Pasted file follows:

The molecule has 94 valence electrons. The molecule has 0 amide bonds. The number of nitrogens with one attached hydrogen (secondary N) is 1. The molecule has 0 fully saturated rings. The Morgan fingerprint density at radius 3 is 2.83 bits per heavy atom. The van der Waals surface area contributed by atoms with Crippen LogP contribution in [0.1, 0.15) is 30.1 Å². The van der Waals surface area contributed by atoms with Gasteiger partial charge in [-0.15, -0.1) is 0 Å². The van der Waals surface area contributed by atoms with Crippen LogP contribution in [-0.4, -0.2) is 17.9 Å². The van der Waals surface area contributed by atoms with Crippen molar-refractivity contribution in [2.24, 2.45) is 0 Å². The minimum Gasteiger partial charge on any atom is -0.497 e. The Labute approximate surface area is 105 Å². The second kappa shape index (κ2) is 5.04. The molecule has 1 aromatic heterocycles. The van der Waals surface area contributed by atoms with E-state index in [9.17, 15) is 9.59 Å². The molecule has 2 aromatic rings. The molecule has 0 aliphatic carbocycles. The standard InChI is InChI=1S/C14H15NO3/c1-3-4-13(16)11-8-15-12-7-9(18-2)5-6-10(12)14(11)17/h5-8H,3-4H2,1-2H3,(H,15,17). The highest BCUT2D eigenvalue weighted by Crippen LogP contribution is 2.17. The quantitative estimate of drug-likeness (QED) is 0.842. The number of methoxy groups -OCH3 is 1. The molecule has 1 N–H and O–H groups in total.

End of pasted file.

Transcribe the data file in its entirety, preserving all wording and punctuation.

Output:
The molecule has 94 valence electrons. The molecule has 0 amide bonds. The number of nitrogens with one attached hydrogen (secondary N) is 1. The molecule has 0 fully saturated rings. The Morgan fingerprint density at radius 3 is 2.83 bits per heavy atom. The van der Waals surface area contributed by atoms with Crippen LogP contribution in [0.1, 0.15) is 30.1 Å². The van der Waals surface area contributed by atoms with Gasteiger partial charge in [-0.15, -0.1) is 0 Å². The van der Waals surface area contributed by atoms with Crippen LogP contribution in [-0.4, -0.2) is 17.9 Å². The van der Waals surface area contributed by atoms with Crippen molar-refractivity contribution in [2.24, 2.45) is 0 Å². The minimum Gasteiger partial charge on any atom is -0.497 e. The Labute approximate surface area is 105 Å². The second kappa shape index (κ2) is 5.04. The molecule has 1 aromatic heterocycles. The van der Waals surface area contributed by atoms with E-state index in [9.17, 15) is 9.59 Å². The molecule has 2 aromatic rings. The molecule has 0 aliphatic carbocycles. The standard InChI is InChI=1S/C14H15NO3/c1-3-4-13(16)11-8-15-12-7-9(18-2)5-6-10(12)14(11)17/h5-8H,3-4H2,1-2H3,(H,15,17). The highest BCUT2D eigenvalue weighted by Crippen LogP contribution is 2.17. The quantitative estimate of drug-likeness (QED) is 0.842. The number of methoxy groups -OCH3 is 1. The molecule has 1 N–H and O–H groups in total.